When my roommates and I moved into our apartment last summer, we embarked upon a thrifty journey to really make it feel like home. As cost-conscious 23-year-olds, that meant hitting up Ikea and Home Goods for cute, budget finds and scrounging for good secondhand deals on lightly used furniture. We found the perfect dining table and chair set for $40 on CraigsList. And we bid farewell to our offensively uncomfortable Ikea futon and got a gorgeous red-orange West Elm couch from AptDeco.
Not only did secondhand shopping help us save money, but it also meant we were helping to cut down on waste. Reham Fagiri, co-founder of AptDeco, a New York City-based online marketplace for buying and selling quality preowned furniture, says that's the beauty in purchasing used furniture.
"Tons and tons of furniture end up in landfill every year," says Fagiri. "As responsible citizens of this earth, I think it's so important for people to think about reusing and not throwing furniture. Furniture actually has a very long shelf life if it's good quality. Also, you can actually get really great products for a much cheaper price."
Secondhand furniture shopping is having a moment. As Americans shift their thinking about sustainable living, the stigma attached to buying used furniture (or grabbing it off the sidewalk) is fading away. Instagram accounts like Reuse American NY and Stooping NYC are booming with people on the hunt for unique, affordable (or free) finds. YouTube Vloggers like The Sorry Girls and Lone Fox show the amazing ways you can transform used pieces. Having a piece that's been previously loved makes it that much better.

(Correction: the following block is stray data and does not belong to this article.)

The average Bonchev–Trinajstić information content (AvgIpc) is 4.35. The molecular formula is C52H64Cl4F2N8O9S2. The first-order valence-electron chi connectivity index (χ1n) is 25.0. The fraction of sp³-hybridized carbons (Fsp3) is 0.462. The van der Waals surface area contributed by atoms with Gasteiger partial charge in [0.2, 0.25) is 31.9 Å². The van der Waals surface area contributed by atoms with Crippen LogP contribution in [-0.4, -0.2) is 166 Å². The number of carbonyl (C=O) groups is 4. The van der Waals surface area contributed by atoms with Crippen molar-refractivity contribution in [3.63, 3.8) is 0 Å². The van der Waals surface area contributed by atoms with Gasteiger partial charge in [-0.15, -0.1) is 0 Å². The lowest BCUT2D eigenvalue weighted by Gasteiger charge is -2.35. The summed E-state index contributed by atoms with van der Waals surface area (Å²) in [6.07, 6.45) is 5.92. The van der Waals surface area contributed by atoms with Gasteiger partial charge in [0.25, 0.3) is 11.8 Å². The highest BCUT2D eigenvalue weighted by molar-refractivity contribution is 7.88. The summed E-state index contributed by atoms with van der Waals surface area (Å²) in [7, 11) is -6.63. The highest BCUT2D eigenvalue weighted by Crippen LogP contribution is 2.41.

What to look for when buying used furniture
When buying used furniture, Fagiri says you first want to learn about the piece's backstory. If it's a recent purchase (or something still available from the original retailer), you should know where it's from so you can look it up; aim to get at least a 50-percent discount. If it's vintage and in decent condition, you may actually end up paying more than it was originally worth.
"It's important to understand where the piece came from," she says. "You want to also ask the seller why they're selling it. I think it's important to understand that backstory. Is it comfortable? Are they selling you this because they're moving? Or is there an issue with it?" Additionally, you should ask the seller about potential blemishes, odors, and bed bugs.
You should also consider how much work you're willing to do. AptDeco is great because the pieces are vetted to ensure any wear and tear is minimal and manageable. But a raggedy table on Facebook Marketplace could turn into the piece of your dreams with a thorough sanding and a few coats of paint. Set your limits to help guide your shopping process.
If you haven't yet jumped on the sustainable furniture train, while a used table that you can easily attack with a Clorox wipe may sound reasonable, the first thing that comes to mind when thinking of a used couch is probably "Ew." I hear ya—that aforementioned Ikea futon was used and I refused to sit on it for the first few months we had it. Because it was so soft and squishy, I couldn't help but think of all the germs living their best lives deep inside of it.